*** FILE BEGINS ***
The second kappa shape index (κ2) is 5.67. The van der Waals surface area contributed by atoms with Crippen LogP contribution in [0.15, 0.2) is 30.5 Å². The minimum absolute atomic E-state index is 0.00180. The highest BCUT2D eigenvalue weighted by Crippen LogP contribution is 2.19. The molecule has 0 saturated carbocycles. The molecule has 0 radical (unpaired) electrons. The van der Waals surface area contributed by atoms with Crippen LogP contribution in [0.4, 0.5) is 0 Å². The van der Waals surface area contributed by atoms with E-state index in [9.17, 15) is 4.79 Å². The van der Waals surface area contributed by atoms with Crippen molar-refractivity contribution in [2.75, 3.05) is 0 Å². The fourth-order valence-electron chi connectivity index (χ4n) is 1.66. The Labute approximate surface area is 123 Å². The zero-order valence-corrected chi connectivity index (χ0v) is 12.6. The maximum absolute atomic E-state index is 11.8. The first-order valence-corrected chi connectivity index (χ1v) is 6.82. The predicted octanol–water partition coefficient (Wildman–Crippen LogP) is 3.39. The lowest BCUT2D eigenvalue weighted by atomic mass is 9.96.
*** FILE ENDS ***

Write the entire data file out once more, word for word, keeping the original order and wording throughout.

The second kappa shape index (κ2) is 5.67. The van der Waals surface area contributed by atoms with Crippen LogP contribution in [0.15, 0.2) is 30.5 Å². The minimum absolute atomic E-state index is 0.00180. The highest BCUT2D eigenvalue weighted by Crippen LogP contribution is 2.19. The molecule has 0 saturated carbocycles. The molecule has 0 radical (unpaired) electrons. The van der Waals surface area contributed by atoms with Crippen LogP contribution in [0.4, 0.5) is 0 Å². The van der Waals surface area contributed by atoms with E-state index in [9.17, 15) is 4.79 Å². The van der Waals surface area contributed by atoms with Crippen molar-refractivity contribution in [2.75, 3.05) is 0 Å². The fourth-order valence-electron chi connectivity index (χ4n) is 1.66. The Labute approximate surface area is 123 Å². The zero-order valence-corrected chi connectivity index (χ0v) is 12.6. The maximum absolute atomic E-state index is 11.8. The first-order valence-corrected chi connectivity index (χ1v) is 6.82. The predicted octanol–water partition coefficient (Wildman–Crippen LogP) is 3.39. The lowest BCUT2D eigenvalue weighted by atomic mass is 9.96.